The Component Library lets you extend functionality in Bizagi; by including custom code to be used in the logic behind your processes.
Through such custom code you can integrate with other applications, or extend any processing and overall operations that your processes execute.
Custom code is included via the Component library by registering and uploading DLL assemblies (components) in Bizagi.
You can include any number of components and then choose to use them directly from Bizagi's business rules.
For introductory information about this feature, refer to Custom components.
It is common for custom components to connect to external applications and services, or legacy systems and databases.
Since the coding in components is not restricted but is up to you to produce through your installed IDE, consider the following guidelines:
1. Follow loose coupling practices
Within the design of the functions of your component, it is important to consider best practices and a design that renders your component as loosely coupled.
This implies that your functions should have well-defined inputs and outputs that never update information directly in Bizagi, but return information instead so that any update is done within business rules by Bizagi itself.
A component that is tightly coupled to Bizagi will not provide good maintainability over time.
2. Design to promote maintainability
To avoid adding overhead in administrative tasks, avoid including references to assemblies of Bizagi directly in your components.
If you include such references, you cannot upgrade your project's Bizagi version without re-building the component.
For a best maintainability design, consider the use of Bizagi Library rules.
This way your Library rule uses your component, and you can reuse it as a black box, that you can invoke from more than one business rule.
When doing this, if the function of your component changes, you only need to modify that Library rule even if it is used by more than one point.
The same concept applies if you need to apply XSLT transformations before the component sends out final information to an external system (or after it receives a response from it), in which case you may choose to handle the transformations inside of a Library rule.
3. Log details only for the development environment
Make sure any logging options in your component are applicable only to the development environment, to help you diagnose issues when building that component.
Apart from making sure the component catches and throws errors appropriately, make sure you can record a detailed log whenever your component's tracing is enabled, logging details affects performance, and therefore you should avoid logging a lot of information temporarily, when you need it to investigate an issue.
Design your component so you can enable logging at different levels of tracing: information, warnings or errors.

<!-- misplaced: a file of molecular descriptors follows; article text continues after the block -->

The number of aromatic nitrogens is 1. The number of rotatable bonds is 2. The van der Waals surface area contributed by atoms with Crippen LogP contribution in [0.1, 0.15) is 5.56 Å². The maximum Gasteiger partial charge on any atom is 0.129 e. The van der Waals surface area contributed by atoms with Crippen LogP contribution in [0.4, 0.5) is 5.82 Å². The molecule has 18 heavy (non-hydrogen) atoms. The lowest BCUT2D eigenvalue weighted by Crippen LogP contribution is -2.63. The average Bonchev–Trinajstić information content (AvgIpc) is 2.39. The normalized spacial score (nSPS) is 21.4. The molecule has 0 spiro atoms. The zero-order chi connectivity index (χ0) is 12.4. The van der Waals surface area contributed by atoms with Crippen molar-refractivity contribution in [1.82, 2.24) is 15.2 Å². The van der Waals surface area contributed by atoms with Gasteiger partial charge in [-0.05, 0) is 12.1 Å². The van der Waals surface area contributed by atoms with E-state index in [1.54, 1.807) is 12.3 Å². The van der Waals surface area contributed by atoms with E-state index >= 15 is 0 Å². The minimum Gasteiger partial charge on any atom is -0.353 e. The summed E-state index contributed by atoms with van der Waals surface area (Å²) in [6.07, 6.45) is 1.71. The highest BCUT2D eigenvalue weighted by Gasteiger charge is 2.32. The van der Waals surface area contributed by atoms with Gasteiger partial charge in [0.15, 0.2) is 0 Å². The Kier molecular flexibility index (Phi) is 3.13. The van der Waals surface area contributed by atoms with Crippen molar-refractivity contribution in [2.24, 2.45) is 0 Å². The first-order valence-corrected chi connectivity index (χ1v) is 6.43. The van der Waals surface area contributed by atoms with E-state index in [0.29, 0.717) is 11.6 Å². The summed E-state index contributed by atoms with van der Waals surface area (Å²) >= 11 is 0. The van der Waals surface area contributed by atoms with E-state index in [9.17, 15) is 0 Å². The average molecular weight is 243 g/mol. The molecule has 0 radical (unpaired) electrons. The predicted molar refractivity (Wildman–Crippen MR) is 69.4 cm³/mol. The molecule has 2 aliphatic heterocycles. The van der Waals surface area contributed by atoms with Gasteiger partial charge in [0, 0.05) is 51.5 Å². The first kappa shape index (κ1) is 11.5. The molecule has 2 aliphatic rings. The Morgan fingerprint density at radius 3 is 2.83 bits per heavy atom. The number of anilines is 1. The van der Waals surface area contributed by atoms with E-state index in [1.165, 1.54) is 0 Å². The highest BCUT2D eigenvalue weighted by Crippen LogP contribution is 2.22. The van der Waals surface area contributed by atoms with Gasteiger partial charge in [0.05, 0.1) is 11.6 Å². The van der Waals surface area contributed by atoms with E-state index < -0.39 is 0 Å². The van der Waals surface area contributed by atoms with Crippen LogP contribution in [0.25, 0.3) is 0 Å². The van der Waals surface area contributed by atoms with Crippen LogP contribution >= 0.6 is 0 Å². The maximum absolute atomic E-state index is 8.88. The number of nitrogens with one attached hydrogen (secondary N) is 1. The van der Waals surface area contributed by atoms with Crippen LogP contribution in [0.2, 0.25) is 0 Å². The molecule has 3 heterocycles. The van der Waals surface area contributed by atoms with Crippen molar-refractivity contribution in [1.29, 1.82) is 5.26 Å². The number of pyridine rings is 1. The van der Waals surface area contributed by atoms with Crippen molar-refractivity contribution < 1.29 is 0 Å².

In addition to reporting the type of trace, you should at least print the detailed message, and the date/timestamp.
When logging in detail, decide whether to save the trace into the server's log (i.e event viewer), to an external database, or to files. If logging to a central log and using a cluster setup, considering saving to the server which executes the component.
Evaluate the pros and cons in each option, including: rights to log in that source, resource consumption (processing overhead and memory use when logging), and the feasibility of monitoring that information (i.e to produce automatic alerts on error logs -critical level).
You should be able to set the size at which to split log files if applicable (log rotation), or if you need to log asynchronously or in parallel to avoid having the log processing your primary operations.
A logger that handles traces can be useful as a reusable class, because if your project uses more than one component, they all should be able to rely on its utility.
4. Allow administration of parameters
As a best practice, you should have your component read parameters from a central configuration source, and for this, you can rely on Custom options in Bizagi.
This way, through a business rule you send this information as input parameters, and your component:
•Comply with security practices by ensuring that credentials (i.e to authenticate to a service) are not hard-coded but managed separately.
•Promote maintainability by presenting a set of parameters, where you can easily manage information which is subject to change, such as an external service URL or a service name.
•Support a configuration which adapts easily to your different project environments (typically, the Development, Test and Production environments).
5. Perform adequate tests before integrating in Bizagi